Originally Published 2023-01-27 12:31:23 Published on Jan 27, 2023
India, the world's most populous nation could also be its new industrial hub
Roaring tiger: India’s world @ 2023

The year 2023 is a significant year for India. It marks the Indian presidency for the G20 and the Shanghai Cooperation Organisation (SCO). From the G20 perspective, the Indian presidency is crucial as it is in the middle of the troika from the global south, with Indonesia being its predecessor, and Brazil being its successor.

On the other hand, this also marks the year when India overtakes China to become the world’s most populous country in mid-January (India’s 1.417 billion versus China’s 1.412), according to World Population Review (WPR) estimates. This indeed creates an opportunity for India to convert this massive pool of human capital to a productive factor input in its avowed goal to achieve 5- and 10-trillion-dollar GDP. Despite a deteriorating global geopolitical and financial climate, fears of inflation and dip in forex and the demand slowdown, the World Bank has upgraded growth projections for India from 6.5 per cent to 6.9 per cent, citing the economy’s strong resilience to global shocks.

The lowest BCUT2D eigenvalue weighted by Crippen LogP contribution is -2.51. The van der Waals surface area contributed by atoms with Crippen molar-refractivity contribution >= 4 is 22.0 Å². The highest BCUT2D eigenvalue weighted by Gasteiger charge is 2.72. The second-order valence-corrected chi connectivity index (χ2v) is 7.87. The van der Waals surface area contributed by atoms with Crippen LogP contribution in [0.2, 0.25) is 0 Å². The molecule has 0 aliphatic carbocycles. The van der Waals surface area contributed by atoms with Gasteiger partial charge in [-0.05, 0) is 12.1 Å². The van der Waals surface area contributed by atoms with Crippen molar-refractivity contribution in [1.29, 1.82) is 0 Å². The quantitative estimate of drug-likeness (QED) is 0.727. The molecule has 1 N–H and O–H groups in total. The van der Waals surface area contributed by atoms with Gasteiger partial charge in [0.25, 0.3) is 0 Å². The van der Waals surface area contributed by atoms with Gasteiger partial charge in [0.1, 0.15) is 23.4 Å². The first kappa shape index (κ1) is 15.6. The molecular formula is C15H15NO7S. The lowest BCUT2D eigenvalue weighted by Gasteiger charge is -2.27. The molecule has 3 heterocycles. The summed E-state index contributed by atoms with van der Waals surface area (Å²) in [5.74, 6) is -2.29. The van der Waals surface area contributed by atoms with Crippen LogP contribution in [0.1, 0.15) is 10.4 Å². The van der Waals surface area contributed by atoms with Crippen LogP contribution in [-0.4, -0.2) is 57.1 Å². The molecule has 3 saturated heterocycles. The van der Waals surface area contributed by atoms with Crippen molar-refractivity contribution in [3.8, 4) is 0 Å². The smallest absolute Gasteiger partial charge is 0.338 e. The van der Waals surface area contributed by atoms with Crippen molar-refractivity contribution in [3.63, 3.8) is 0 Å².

India has a significant role to play in reducing economic inequalities by converging the wedge between the rich and poor, as technology progresses in the largest democracy of the world

The pandemic and subsequent Ukraine-Russia war had three crucial lessons for the world economy. Firstly, the overdependence of the Global Value Chains, or GVCs on specific economies must be reduced, and should be diversified. This is because any type of shock emanating from those locations can have a cascading impact on the world economy.

Secondly, the contours of economic partnerships have changed. Countries now strive to strike the right balance between globalisation and localisation, through bilateral and multilateral platforms characterised by leveraging sub-regional comparative advantages. Thirdly, there is no doubt that the pandemic has provided an uptick in the use of technology - ranging from the provision of social security payments at the grassroots to government-level conferences.

The India story